“U.S.A.?” he loudly wondered amid the music and crowd.

I nodded.

“Un momento,” he said, and he disappeared back into the fray. Aware of the difficulties our two countries had faced during my childhood in the eighties, I wasn’t entirely happy that tall man had felt the need to approach me, and his singling me out amid the crowd certainly didn’t make me feel any more comfortable in that obscure place.

When he returned, there was a shorter, boxier man with him. This man had a mustache, a paunch and a scar running down his cheek. He was smoking a cigarette. I swallowed carefully as he easily asked me in an accent I couldn’t quite place, “You are from the United States?”

“Yeah,” I responded humbly.

“Interesting,” he told me. “I am Fernando. What part of the United States are you from?” he wondered.

I wasn’t sure where his questions might be leading, but I told him truthfully, “I live in Washington, DC.”

“Washington, DC?” Fernando asked. “Not Virginia?”

“Yeah,” I said, “Washington, DC.”

Fernando smiled. “I live in Washington, DC,” he told me.

“That’s weird,” I told him, not sure whether or not this man with the scar trailing down his cheek was telling me the truth, and not sure even if I wanted him talking to me at all.

“Yes,” Fernando said. “What part of Washington, DC do you live in?” he went on.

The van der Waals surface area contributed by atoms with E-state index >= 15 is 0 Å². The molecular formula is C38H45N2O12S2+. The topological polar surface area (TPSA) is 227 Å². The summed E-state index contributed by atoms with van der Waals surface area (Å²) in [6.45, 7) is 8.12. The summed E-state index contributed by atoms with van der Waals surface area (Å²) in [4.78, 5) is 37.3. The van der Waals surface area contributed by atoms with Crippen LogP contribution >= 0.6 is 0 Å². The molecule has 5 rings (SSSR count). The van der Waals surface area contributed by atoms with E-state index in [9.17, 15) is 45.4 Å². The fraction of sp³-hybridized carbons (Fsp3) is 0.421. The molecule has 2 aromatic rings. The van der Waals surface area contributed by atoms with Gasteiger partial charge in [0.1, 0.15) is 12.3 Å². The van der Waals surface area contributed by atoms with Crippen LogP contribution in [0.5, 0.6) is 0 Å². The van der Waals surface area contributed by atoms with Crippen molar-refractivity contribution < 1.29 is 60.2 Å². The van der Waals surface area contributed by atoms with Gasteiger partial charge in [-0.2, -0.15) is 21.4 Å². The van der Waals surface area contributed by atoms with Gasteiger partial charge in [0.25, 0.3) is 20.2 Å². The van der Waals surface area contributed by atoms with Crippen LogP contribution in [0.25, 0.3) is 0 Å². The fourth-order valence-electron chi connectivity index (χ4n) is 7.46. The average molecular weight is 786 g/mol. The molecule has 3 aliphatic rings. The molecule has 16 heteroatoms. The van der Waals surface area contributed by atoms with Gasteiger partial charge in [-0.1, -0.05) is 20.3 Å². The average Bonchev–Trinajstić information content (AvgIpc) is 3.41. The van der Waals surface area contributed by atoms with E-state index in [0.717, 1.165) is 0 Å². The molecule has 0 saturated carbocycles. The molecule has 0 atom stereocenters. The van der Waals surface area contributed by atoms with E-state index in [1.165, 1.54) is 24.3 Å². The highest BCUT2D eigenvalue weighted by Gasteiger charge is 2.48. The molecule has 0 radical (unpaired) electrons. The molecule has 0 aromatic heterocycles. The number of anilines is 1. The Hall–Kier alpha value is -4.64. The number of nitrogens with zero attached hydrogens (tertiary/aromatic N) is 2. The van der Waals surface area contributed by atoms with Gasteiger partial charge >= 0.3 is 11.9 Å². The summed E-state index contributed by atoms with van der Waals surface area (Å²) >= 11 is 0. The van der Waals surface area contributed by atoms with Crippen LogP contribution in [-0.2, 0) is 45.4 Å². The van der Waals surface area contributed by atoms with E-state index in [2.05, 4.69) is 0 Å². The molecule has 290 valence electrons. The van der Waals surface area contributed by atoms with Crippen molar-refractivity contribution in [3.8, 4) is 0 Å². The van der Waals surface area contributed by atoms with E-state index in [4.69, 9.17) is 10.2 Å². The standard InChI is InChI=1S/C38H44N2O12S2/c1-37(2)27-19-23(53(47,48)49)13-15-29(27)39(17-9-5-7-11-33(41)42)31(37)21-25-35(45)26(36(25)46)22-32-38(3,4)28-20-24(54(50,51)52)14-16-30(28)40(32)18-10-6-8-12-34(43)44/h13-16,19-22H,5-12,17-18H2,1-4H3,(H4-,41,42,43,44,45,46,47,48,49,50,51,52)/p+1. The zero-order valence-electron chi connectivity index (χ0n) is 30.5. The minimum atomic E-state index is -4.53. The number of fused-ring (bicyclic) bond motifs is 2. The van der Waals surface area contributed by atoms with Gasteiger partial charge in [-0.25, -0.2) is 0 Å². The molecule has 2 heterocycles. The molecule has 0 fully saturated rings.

Uncertain from his sidelong glance whether or not he actually believed me, I told him, “I live in Northwest.”

“No kidding?” he said, “I live in Northwest. What part of Northwest do you live in?”

“Mount Pleasant,” I told him

“No kidding?” Fernando said. His eyes grew wide. “I live in Mount Pleasant.”

“That’s funny,” I said.

“Yes,” he went on, “Where do you live in Mount Pleasant?”

“Newton Street,” I told him.

“Ha!” he responded, “I live on Lamont Street. Where on Newton Street do you live?”

“Newton and 18th,” I said.

“I live on Lamont and 16th,” he told me. “We’re practically neighbors,” Fernando exclaimed. I must have looked at Fernando distrustfully because he added, “You don’t believe me? Look.” He pulled out a U.S. driver’s license to illustrate his point. Sure enough, right there was a picture of this man with the scar down his cheek, his name – Fernando and an address on the 1600 block of Lamont Street in Northwest, Washington, DC. We laughed together, slapping one another’s shoulders in jovial familiarity, and I finally introduced myself to him as Gabriel. While Fernando must have been explaining the situation to the tall man who had originally approached me, I called Carrie over and told her about this odd encounter as well. She introduced herself to Fernando in English and to the tall man in Spanish.